Post-Malthusian Dilemmas in Agriculture 4.0

  • Miguel Angel Rapela


This chapter contains an exhaustive description of the changes that occurred in the steps of agriculture 1.0, 2.0, 3.0 to 4.0, and the general claim of the work, which is, that “Agriculture 4.0” requires adhering to a different regulatory paradigm. An analysis is presented showing that the current network of separate sums of regulatory treaties is not the adequate tool that can answer to the demand of this new scenario.


Agriculture 4.0 International treaties TRIPs Convention on biological diversity Traditional knowledge Productive increment of crops Innovation Rate Malthus Boserup 


  1. Adam U (2016) Farming 4.0′ at the farm gates. CEMA European Agriculture Machinery. Updated, July 30, 2016Google Scholar
  2. Ainsworth C (2015) Agriculture: a new breed of edits. Nature 528:S15–S16. Scholar
  3. Bass K (2015) The battle over plant genetic resources: interpreting the international treaty for plant genetic resources. Chic J Int Law 16(1):Article 7. Available at: Scholar
  4. Benton TG (2017) Food security. In: Thomas B, Murray BG, Murphy D (eds) Encyclopedia of applied plant sciences, 2nd ed. volume 2, Breeding genetics and biotechnology. Elsevier, Academic Press, pp 19–22CrossRefGoogle Scholar
  5. Bhatti S (2016) Use it or lose it: the international treaty provides access to key plant breeding material. European Seed 3(4):19–22Google Scholar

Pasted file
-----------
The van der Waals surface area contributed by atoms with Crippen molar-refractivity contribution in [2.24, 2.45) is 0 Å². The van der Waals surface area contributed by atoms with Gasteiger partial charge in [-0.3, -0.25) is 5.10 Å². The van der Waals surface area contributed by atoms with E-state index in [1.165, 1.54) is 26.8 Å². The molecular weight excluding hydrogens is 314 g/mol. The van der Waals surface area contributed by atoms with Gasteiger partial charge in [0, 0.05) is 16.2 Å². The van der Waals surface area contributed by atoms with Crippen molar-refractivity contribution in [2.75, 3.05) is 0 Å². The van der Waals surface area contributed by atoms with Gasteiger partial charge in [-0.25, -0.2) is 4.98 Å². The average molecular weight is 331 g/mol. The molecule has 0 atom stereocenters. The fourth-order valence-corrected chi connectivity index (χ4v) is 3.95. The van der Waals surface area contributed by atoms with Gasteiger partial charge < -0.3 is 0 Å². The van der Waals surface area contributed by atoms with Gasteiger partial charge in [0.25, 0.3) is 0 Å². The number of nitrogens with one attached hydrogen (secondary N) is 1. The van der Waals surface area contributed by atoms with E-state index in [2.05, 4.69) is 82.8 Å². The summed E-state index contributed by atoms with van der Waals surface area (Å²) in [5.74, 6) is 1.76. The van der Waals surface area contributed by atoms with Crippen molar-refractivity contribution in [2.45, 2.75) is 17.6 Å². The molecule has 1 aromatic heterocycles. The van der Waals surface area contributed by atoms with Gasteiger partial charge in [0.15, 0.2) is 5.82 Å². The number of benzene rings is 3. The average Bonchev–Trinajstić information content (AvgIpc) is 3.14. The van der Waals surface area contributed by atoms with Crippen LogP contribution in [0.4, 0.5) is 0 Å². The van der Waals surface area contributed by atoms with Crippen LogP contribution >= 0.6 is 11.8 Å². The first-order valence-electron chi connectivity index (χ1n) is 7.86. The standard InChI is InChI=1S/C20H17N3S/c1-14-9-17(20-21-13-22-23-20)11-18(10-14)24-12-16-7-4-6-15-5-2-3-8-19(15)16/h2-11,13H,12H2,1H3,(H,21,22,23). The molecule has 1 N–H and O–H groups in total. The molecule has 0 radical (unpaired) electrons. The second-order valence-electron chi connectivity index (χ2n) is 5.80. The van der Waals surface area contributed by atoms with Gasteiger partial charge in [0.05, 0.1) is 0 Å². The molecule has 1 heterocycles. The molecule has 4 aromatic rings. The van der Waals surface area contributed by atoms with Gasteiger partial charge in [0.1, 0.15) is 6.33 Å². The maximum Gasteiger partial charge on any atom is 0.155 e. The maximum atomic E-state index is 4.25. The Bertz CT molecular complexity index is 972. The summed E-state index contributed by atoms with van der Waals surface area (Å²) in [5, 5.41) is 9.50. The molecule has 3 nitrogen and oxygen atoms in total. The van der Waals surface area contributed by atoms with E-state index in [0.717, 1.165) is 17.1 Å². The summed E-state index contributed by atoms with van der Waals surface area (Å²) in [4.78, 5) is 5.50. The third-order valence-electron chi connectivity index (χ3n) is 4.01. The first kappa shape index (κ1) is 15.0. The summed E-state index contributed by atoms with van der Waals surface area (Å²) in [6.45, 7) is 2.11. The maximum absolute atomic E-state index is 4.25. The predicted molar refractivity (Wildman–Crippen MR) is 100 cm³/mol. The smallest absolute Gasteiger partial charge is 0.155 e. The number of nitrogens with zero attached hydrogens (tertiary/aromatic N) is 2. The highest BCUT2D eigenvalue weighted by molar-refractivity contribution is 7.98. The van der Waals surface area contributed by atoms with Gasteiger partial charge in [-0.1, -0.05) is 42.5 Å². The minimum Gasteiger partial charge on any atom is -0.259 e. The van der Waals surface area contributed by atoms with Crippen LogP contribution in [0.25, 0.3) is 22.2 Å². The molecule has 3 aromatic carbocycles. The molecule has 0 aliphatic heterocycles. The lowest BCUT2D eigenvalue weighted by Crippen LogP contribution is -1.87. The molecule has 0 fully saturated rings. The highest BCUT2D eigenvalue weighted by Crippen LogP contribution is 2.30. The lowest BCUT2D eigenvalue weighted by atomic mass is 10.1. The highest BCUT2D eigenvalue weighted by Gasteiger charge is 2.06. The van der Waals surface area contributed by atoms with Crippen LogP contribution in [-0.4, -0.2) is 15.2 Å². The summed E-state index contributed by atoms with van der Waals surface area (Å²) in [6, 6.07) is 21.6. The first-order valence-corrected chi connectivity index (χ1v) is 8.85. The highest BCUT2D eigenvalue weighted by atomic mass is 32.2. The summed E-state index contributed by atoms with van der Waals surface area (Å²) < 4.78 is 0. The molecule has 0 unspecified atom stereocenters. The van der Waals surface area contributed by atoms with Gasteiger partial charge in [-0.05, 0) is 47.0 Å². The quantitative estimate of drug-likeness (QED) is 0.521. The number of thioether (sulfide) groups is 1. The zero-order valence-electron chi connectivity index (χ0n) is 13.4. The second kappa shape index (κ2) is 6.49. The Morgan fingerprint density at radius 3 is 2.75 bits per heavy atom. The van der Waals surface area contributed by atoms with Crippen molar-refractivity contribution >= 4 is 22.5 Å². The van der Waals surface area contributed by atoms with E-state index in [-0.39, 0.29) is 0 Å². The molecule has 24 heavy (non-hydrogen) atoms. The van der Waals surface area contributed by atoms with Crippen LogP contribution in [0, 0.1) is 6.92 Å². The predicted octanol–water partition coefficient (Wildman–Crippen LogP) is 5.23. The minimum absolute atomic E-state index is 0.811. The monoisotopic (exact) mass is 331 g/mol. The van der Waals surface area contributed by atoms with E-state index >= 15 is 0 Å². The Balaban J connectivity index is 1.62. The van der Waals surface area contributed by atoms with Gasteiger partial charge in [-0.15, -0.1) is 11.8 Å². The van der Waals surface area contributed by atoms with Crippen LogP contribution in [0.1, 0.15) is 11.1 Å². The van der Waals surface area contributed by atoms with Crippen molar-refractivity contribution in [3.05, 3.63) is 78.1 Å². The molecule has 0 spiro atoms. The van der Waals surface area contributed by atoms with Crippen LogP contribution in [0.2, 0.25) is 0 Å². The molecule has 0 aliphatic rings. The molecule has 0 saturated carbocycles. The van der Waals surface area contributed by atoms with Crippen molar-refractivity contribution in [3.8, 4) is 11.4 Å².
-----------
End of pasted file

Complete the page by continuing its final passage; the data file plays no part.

6. Bisang R, Anlló G, Campi M (2008) Una revolución (no tan) silenciosa. Claves para repensar el agro en Argentina. Desarrollo Económico 48:165–207Google Scholar
  7. Borlaug N (2007) Prologue. In: Krattiger A, Mahoney RT, Nelsen L, Thomson JA, Bennett AB, Satyanarayana K, Graff GD, Fernandez C, Kowalski SP (eds) Intellectual property management in health and agricultural innovation: a handbook of best practices. MIHR/PIPRA, Oxford/Davis. Available online at www.ipHandbook.orgGoogle Scholar
  8. Boserup E (1965) The conditions of agricultural growth: the economics of agrarian change under population pressure. Allen & Unwin, London. Reprinted as: Boserup, Esther (2005) The conditions of agricultural growth: the economics of agrarian change under population pressure. New Brunswick, New JerseyGoogle Scholar
  9. Boyle J (2003) The second enclosure movement and the construction of the public domain. Law Contemp Probl 66:33–74. It is also available at Scholar
  10. Bragdon S (ed) (2004) International law of relevance to plant genetic resources: a practical review for scientists and other professionals working with plant genetic resources. Issues in genetic resources, no 10, march 2004. International Plant Genetic Resources Institute, RomeGoogle Scholar
  11. Campi M (2013) Tecnología y desarrollo agrario. In: Anllo G, Bisang R, Campi M (eds) Claves para repensar el agro en la Argentina. Buenos Aires, Eudeba, pp 97–152Google Scholar